Elmer is a Tilden Tech graduate and bears himself quietly and efficiently. 

Sign in C. L. Frame's supply house — "All Bills Payable the minute you 
tret them." 

Illlllll inm^ 



Biderman thinks that his head is the most useful part of his anatomy because 
it keeps his ears apart. 

Logue's Philosophy: "I have fought a good fight. I have run a good race. 
But I'll be doggoned if I didn't flunk the course." 





We, the freshman class of '25, do hereby solemnly declare this to be our last 
will and testament: 

To the faculty we extend our heartiest appreciation for their untiring efforts 
in giving to us a firm foundation in the field of Dentistry. To them we also 
Jia extend our sincerest wishes for their continued success in this wonderful pro- 


To our successors, the freshman class of '25, we hereby bequeath the duty of 
being present in class at eight o'clock sharp, in which capacity we so ably per- 

To them we also leave a goodly supply of instrument blanks, which supply 
may be replenished, if exhausted through lack of mechanical ability. A large 
supply of bone is also left behind to enable the students to carve teeth and thus 
complete their education. 

Andy Swieringa wishes to announce that after graduation he will start a 
course of instruction called "How to make college in S l / 2 years with very little 
effort," or "Do I get my English credit from Prof. Kuhinka?" 

Mascari : "Well, I must be off." 

She (yawning) : "That's what I thought when I first met you 

Slep : "Officer, I can swear I didn't go over twenty." 
Cop : "Well, I counted fifteen bodies from Western to Harrison and Wood 

Shea: "Doctor, I'm so worried about my hair. It's all coming out." 
Doctor: "Humph! That signifies a run-down system. You'll have to diet." 
Shea : "All right. Doc. With what, henna or peroxide ?" 

Red McNamara believes that the benches up in dissecting lab. are davenports 
to lie down on and kick your feet to the tune of a jazz melody. 

Andy : "Yes, I married for economy. Before I was married I was such a 
spendthrift that I never had a dollar in my purse." 

Swanson : "I suppose that it is different now that you're married?" 
Andy : "You tell 'em. Now I haven't even a purse." 

John Therrien: "Do you play Mah Jongg?" 
Rocco Tufo: "What's Mah Jongg?" 
John T. : "A game that you play with little ivory blocks."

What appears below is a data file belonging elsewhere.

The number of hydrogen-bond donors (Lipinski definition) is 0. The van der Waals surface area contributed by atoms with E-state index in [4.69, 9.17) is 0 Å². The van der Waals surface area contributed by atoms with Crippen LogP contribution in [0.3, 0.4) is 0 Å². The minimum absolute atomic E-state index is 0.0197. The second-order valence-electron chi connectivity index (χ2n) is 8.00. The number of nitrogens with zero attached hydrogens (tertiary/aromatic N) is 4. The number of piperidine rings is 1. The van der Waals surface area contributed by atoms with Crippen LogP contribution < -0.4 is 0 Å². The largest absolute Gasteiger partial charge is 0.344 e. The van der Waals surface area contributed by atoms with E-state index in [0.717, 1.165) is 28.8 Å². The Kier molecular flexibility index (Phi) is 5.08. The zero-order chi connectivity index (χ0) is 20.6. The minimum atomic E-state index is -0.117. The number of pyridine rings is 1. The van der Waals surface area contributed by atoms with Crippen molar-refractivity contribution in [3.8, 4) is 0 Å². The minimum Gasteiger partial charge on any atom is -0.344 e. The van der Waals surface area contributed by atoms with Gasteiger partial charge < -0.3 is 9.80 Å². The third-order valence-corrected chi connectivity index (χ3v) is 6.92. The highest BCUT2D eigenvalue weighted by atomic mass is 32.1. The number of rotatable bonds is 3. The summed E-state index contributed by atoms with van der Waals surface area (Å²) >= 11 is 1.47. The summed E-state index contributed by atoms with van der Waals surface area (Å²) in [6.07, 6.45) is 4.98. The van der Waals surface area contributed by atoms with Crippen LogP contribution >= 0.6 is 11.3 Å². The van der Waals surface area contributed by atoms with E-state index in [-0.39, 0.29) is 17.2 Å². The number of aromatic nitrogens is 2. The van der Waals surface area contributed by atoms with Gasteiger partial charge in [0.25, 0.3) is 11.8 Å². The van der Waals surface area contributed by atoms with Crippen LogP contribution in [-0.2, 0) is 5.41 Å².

Rocco T. : "Whv don't you sav what you mean? I'm in Dr. Piatt's class 

ite^t "'^ ■'-* :: ^w* c ~^a 



i- 1 


There is a great deal of enmity between the sophomores and the freshmen each 
year at any college. There are continued clashes between the sophomores and 
the freshmen and so to culminate the clashes between the two sides, and through 
the members of the faculty and members of the classes arrangements were made 
to have a pushball contest. 

There is not much to a pushball contest except that each side must try to 
keep the ball from the enemy's goal and to try to advance the ball to their own 
goal. About a month after school started the contest came between the two war- 
ring sections. 

Every man was on the line ready for the whistle. As the whistle blew there 
was a great rushing for the ball from both sides. First the sophomores would 
gain a little ground then the freshmen would turn around and gain some ground. 
All that could be seen was a mass of seething bodies swaying to and fro to try 
to gain a foot. The freshmen gained a considerable distance by raising one of 
the smaller fellows on the top of the pushball and pushing the ball along. 

Soon a sophomore was doing the same thing. The sophomore gained the top 
of the ball, then there was a struggle for the supremacy of the top of the ball. 
As the sophomore was larger than the freshman, the sophomore gained control 
and then the ball seemed to sway in the air and the same struggle was on. The 
ball going a few feet in one direction, and then a few feet in another direction. 
The sophomores greatly outnumbered the freshmen. The luck of the game 
seemed to be with the sophomores for they would gain ground more often than 
the freshmen. Soon the ball soared in the air and landed "off sides." The 
sophomore body were determined that the victory should go with them, so with a 
determined effort in spite of the wonderful opposition of the freshmen, were now 
powerless to stop the ball. The ball kept advancing toward the sophomore goal 
in spite of the efforts to stop them. Soon the sophomores had the ball traveling, 
and when once started to travel, no efforts could be rallied to stop the ball. 
The sophomores gained their goal amid a great shout of approval from the visitors 
and the grandstand. It seemed as if everybody was for the sophomores and 
nobody for the freshmen, as the shouts were heard. The freshmen never consid- 
ered for a minute the great numbers more than themselves, but had fought to 
their utmost, and had lost the battle gamely. It shows the spirits of the freshmen 
class were as good as the spirits of the sophomore class, but it was the great